While many chefs in the Northwest hit the local waters for fishing, Bastille's Jason Stoneburner uses them for surfing. Blond and blue-eyed, this Florida-raised lad fits a pretty standard description of a surfer boy who cuts out of school to catch a few waves when the sun is out, but at 38-years old, Stoneburners' true passion still lies in the kitchen; he just knows how to use a board for both cutting and shredding. (Check out our recent write-up on Bastille's happy hour).
When did you start surfing?
I grew up in southwest Florida, so I started surfing at a pretty young age and then I went to school in Michigan and kind of was landlocked for a good 10-12 years. I then moved to Colorado before moving out to Seattle 13 years ago. I started surfing with one of the bussers at Union in 2004 when I worked there. He got me back into surfing again. Once you have the bug, you kind of always want to go out.
What was your first impression of the surfing scene here?
Cold! It's funny because the media's image of surfing is totally different. It's like blond hair, blue-eyed thin kids in surf trunks. You come out here and there are dudes with big burly beards and everybody's pale. It's not like a beach blanket party at all. There's no Gidget.
The topography is totally different in this area and the topography of the ocean has a huge effect on the way waves break and how the swells are slowed down as they get closer to shore--things like that. I was definitely surprised by how aggressive it was.
What's the difference between surfing out here and surfing in Florida?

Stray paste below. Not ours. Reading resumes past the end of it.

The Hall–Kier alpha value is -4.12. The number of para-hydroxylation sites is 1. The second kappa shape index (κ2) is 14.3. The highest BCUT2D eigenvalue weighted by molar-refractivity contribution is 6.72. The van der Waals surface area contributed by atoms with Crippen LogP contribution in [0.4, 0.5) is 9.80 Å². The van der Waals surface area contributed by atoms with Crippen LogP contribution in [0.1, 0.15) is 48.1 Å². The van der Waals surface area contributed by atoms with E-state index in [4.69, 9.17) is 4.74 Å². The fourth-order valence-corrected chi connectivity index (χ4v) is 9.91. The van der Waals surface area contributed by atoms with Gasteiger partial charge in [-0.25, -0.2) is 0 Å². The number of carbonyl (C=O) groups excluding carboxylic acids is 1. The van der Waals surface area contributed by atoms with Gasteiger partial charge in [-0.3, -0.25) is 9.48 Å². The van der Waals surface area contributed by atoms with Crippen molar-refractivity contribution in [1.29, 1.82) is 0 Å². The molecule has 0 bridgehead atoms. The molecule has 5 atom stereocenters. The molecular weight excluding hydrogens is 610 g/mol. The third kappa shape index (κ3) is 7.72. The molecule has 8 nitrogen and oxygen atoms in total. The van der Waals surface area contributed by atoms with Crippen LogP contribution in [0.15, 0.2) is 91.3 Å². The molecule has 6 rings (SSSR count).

Well, obviously the wet suit is huge! It's kind of cumbersome and restricting and uncomfortable. In Florida or California you see tons of people surfing and it's really accessible. Out here, it's not as accessible so people aren't as willing to jump in the water and jump on a board.
Where can you usually be found surfing?
A little known fact is that there's a lot of great surfing in the Strait of Juan de Fuca, but you have to be savvy as far as reading tide reports and paying attention to buoys and swell direction and things like that. If you get good at that, or even have friends who are good at that, you can really score some world class surf out there. There's really great surf in the winter time--and that's when I usually do a lot of surfing--but during the summer time is when most people surf in Washington.
How often do you find time to surf?
I try at least once a week. This week I got two days in, so I was pretty happy with that. Having a 60-70 hour work week makes it kind of tough, so I have to sneak it in when I can. The older I've gotten, I've done more condensed surf trips. I try to get my fill by traveling.
Is your wife, Vanessa, supportive of the fact that she never sees you?
Over the years, yes. It's taken a long time to get there. When we take a vacation, she looks at every angle to see if it's surf-related. Every vacation we ever take will always be surf-related, that's just the way it is. It works out good because she likes to read books and sit on the beach and get tan. I got it easy there! Anytime I say we're going to do something I can see her brain working to see what the closest surf spot is or how safe she'll be. I never say, "Let's go to Montana for the weekend."